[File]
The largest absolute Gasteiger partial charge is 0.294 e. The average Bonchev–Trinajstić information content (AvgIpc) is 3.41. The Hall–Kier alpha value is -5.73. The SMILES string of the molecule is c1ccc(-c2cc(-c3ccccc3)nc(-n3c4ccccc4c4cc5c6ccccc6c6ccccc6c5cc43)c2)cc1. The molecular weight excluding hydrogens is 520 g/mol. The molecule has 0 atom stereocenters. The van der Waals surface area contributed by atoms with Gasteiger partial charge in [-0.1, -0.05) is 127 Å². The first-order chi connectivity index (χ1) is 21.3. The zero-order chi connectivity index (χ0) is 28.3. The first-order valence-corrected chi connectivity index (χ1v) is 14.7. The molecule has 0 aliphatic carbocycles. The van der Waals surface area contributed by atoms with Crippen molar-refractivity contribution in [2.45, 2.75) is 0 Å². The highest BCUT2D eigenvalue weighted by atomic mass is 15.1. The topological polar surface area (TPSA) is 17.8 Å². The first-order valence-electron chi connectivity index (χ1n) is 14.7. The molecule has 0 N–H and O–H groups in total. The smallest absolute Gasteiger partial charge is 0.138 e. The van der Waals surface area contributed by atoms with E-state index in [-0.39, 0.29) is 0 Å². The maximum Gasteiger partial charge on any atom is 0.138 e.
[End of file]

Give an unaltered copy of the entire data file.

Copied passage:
The largest absolute Gasteiger partial charge is 0.294 e. The average Bonchev–Trinajstić information content (AvgIpc) is 3.41. The Hall–Kier alpha value is -5.73. The SMILES string of the molecule is c1ccc(-c2cc(-c3ccccc3)nc(-n3c4ccccc4c4cc5c6ccccc6c6ccccc6c5cc43)c2)cc1. The molecular weight excluding hydrogens is 520 g/mol. The molecule has 0 atom stereocenters. The van der Waals surface area contributed by atoms with Gasteiger partial charge in [-0.1, -0.05) is 127 Å². The first-order chi connectivity index (χ1) is 21.3. The zero-order chi connectivity index (χ0) is 28.3. The first-order valence-corrected chi connectivity index (χ1v) is 14.7. The molecule has 0 aliphatic carbocycles. The van der Waals surface area contributed by atoms with Crippen molar-refractivity contribution in [2.45, 2.75) is 0 Å². The highest BCUT2D eigenvalue weighted by atomic mass is 15.1. The topological polar surface area (TPSA) is 17.8 Å². The first-order valence-electron chi connectivity index (χ1n) is 14.7. The molecule has 0 N–H and O–H groups in total. The smallest absolute Gasteiger partial charge is 0.138 e. The van der Waals surface area contributed by atoms with E-state index in [-0.39, 0.29) is 0 Å². The maximum Gasteiger partial charge on any atom is 0.138 e.